|Tony Orlando - A true patriot – was dedicated to The Raritan GIs during World War II
Raritan Tavern Owner Tony Orlando (1892- 1979) is remembered for the thousands of letters and hundreds of packages that he sent to the Raritan GIs during World War II. He was born in Angri, Italy in the province of Salerno. In 1902 he came to this country with his mother and seven other children. They first settled in Newark, and then they came to Raritan in 1909.
Tony would meet and marry a local Raritan girl Anna Barone who was also born in Italy. As a young man he worked at his father-in-law’s hotel/tavern which was located on Somerset Street in Raritan. Together with his wife they would have 10 children. The Four boys were named Anthony, Matthew, Joseph, and Al. The six girls were Ann, Rose, Tess, Joan, Catherine, and Mary. (Today 4 of his daughters survive -Ann Schaub and Rose Tozzi live in Raritan, Joan Perdon in Bound Brook, and Tess Kinney in Somerville.)
Having learned the tavern business during the year’s he worked for his father-in-law, Tony started his own tavern business after Prohibition ended in 1933. He acquired the first borough liquor license and converted a vacant church that stood at 19 Wall Street into what he named The Centennial Tavern. The family lived in the upstairs of the tavern.
The tavern had two sections, a bar area in the front and a banquet room in the back. Thus Raritan residents could stop in the bar area any day for a beer and some food. Their special occasions such as weddings, communions, and birthday parties were held in the banquet room. For decades his place served as Raritan’s only banquet hall.
Tony Orlando’s idea to dedicate himself to supporting the Raritan boys serving in World War II began just after the U.S. entered the war. He was at church one day when he overheard a woman crying while praying aloud asking God to see that her son would return safely from the war. He was very moved by this, thus he decided then that he would do whatever he could to help the boys in the service while they were away from home fighting for our freedom.
His Centennial Tavern soon became a tribute the local boys fighting the war. He decorated the walls with the pictures of the Raritan boys who were serving in the military. In addition to the military portraits, many letters, postcards, and pictures sent back from distance places were displayed on the walls at the tavern. One special section was for the Raritan guys who were killed in action. The inscription above the photos read “In Memory of the Boys Who Made the Supreme Sacrifice”. That section would grow to 24 Raritan boys. For each of these heroes who perished, Tony made a special framed portrait that he gave to the family members.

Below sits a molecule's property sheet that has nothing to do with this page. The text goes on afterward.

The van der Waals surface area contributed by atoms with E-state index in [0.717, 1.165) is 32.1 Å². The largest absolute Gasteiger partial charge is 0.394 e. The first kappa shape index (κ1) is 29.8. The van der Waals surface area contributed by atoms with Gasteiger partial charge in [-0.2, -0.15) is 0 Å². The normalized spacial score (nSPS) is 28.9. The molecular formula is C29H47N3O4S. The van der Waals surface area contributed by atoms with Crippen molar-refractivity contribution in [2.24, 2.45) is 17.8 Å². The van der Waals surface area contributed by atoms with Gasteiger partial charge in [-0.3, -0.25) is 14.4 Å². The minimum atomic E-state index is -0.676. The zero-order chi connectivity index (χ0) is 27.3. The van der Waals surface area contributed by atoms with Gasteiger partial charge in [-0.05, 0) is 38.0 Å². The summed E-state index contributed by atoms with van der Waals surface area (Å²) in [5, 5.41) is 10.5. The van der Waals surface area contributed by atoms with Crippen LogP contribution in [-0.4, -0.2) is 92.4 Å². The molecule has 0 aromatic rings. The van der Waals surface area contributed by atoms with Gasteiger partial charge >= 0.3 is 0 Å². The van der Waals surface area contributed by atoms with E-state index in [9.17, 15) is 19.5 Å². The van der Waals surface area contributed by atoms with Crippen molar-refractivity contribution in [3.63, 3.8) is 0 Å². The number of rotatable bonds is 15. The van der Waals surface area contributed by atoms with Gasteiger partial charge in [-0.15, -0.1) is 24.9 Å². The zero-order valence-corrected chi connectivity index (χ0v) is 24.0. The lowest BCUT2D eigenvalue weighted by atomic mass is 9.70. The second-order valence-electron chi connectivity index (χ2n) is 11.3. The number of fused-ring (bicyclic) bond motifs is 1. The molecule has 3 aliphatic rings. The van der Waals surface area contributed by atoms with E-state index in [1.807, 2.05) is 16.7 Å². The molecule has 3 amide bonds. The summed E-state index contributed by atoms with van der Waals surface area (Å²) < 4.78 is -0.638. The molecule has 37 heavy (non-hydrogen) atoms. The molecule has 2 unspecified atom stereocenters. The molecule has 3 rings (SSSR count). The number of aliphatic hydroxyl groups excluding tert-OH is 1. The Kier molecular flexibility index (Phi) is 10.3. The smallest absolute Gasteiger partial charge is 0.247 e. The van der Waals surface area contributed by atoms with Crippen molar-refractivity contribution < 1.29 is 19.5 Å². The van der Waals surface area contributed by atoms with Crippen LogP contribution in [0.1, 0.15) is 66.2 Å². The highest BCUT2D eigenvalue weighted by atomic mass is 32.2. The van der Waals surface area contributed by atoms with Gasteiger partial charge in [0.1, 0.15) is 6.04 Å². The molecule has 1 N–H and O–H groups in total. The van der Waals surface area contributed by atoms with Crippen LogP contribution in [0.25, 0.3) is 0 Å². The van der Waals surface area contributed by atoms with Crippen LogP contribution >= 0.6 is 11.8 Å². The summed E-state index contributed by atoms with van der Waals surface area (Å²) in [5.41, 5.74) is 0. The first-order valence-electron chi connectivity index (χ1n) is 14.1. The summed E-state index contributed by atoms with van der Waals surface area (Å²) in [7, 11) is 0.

Tony started sending letters to the Raritan boys at a rate of several letters a day. It was estimated that he sent over two thousand letters to the local servicemen overseas. In addition to the letters, Tony also sent hundreds of packages. To assist in this, Tony organized The Raritan Victory Club which help collect and box the packages. The items sent included cigarettes, snacks, and much needed supplies. To the soldiers overseas these packages were a godsend, as life in wartime brought few comforts. A few extra smokes, a pack of nuts, or a bag of candy brightened up their day. The soldiers wrote back, expressing their thanks for the “swell” package they received. Three hundred of these letters to Tony Orlando survive today. They all can be viewed online at www.raritan-online.com. For those senior citizens who do not use a computer, copies of all these letters can be found at The Raritan Library upstairs in the John Basilone Museum.
Some of the packages sent overseas went to two of Tony’s sons who were in the military. Private Matthew Orlando was with Patton’s Third Army in Germany. While Seaman First Class Anthony Jr. served with an amphibious unit on a ship in the South Pacific.
When soldiers on leave came to The Centennial Tavern their drinks were “on the house”. Tony would say years later “While they were serving their country, I could at least serve them a beer.” The veterans loved the red carpet treatment and often stopped by the tavern, not just for a beer, but to talk with Tony who many came to admire as a father figure.
Tony would say about the boys during WWII “I pray for them every day, as if they were my own children, and so I have come think of them as my sons.”
One of his accomplishments was to establish a special Memorial Day mass to honor those that were killed in the war. This traditional mass was celebrated for decades after the war.